Salalah, as it holds its place in people’s hearts today, looks back on a recent history that was mainly characterized by the incense trade. In fact, however, the roots of the city go back to the 4th/5th century. Century B.C. back. The ancient South Arabian port city of Sumhuram, located about 40 km to the east, left its ancient ruins to modern Salalah. Between the 12th and 16th centuries, the urban district of Al Hafa became the center of commercial activity, with souks where the incense business still flourishes today. Al Hafa Fort Market is a real world sensation. As the only incense souk on earth, it continues to uphold the country’s fragrant tradition.
The Sultanate of Muscat took over the city in the 19th century. In 1932, Salalah was given the honor of becoming the capital of the Sultanate of Muscat and Oman. The fairy-tale jewel retained this position until 1970, when Muscat, under Sultan Qabus ibn Said, became the titleholder of what is now the capital of Oman.
Between 1965 and 1975, Salalah was caught in the crossfire of the Dhofar rebellion. To escape the rebels, Sultan Said ibn Taimur sought shelter in his city palace. This was also his last act. Since he was never seen in public again, his subjects were under the assumption that he had died.
360° Emergency Compass for Salalah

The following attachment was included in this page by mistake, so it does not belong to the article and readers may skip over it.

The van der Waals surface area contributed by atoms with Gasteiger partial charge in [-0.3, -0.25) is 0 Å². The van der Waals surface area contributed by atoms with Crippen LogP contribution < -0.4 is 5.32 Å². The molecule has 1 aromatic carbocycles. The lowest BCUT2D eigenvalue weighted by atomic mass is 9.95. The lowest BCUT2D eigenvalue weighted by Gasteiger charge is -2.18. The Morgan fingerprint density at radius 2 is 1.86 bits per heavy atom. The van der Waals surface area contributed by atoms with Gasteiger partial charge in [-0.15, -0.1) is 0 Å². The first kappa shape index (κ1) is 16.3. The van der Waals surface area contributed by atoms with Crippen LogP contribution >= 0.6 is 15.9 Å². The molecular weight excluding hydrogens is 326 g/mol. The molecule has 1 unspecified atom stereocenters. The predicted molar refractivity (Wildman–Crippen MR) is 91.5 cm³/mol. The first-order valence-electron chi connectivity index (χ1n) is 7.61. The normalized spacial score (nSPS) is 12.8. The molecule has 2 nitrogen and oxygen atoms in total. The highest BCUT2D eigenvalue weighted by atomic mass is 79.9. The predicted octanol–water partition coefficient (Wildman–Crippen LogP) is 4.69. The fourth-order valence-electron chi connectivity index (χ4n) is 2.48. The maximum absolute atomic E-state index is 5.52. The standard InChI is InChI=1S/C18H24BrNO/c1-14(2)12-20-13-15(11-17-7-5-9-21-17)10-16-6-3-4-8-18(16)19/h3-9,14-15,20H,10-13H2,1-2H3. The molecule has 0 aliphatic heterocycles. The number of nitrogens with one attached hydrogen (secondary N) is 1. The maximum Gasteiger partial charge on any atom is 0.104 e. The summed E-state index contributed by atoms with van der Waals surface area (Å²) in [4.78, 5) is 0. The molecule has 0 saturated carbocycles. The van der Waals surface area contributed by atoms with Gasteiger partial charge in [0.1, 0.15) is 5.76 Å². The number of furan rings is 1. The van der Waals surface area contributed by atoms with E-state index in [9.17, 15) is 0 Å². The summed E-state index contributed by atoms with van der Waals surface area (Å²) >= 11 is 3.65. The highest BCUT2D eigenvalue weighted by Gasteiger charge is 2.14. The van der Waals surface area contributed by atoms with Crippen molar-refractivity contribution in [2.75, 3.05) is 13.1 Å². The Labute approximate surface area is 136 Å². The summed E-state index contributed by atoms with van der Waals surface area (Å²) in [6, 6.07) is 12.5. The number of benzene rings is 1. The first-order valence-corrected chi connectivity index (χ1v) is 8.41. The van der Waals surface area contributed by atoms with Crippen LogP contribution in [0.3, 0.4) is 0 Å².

Salalah is the third largest city in the Sultanate of Oman with a population of about 163,000 in the inner city area. Adding the surrounding districts, about 416,000 people are native to Salalah.
For all consular matters, the German Embassy in Muscat is your mission abroad. You can find them at this address: Diplomatic Area, Al-Khuwair, Jami’at Al-Duwal Al-Arabiah Street, Muscat. Phone line desired? Dial the phone number +968 2469 1218.
Medical care in Salalah meets European standards. In case of emergency, contact Sultan Qaboos Hospital. It can be reached at the telephone number +968 2321 1151. Make sure you have health insurance abroad!
The police are located near the Sultan Qaboos Mosque. However, the phone number +968 23 290099 does not replace the emergency 9999.
You can hop in a cab directly at Salalah Airport or call +968 9914 3222 to arrange one to your desired destination at any time.
Restaurants in Salalah – international and Arabic gourmet cuisine
An experience for all senses awaits you in the exclusive 5-star restaurant. Belonging to the Al Baleed Resort Salalah by Anantara, this chic establishment offers Mediterranean cuisine at the highest level. From Al Baleed Archaeological Park you can reach the city in 20 minutes. on foot the same under the table set with fine damask linen. Rattan armchairs offer you a box seat deluxe on the terrace at sunset. Sniff the salty breeze of the sea and feel the glowing red blaze of the setting sun on your pupils while first-class service caresses your soul. Beef grilled over an open flame and thyme-rubbed sea bream wrapped in parchment paper are menu highlights that will romp with love on your tongue.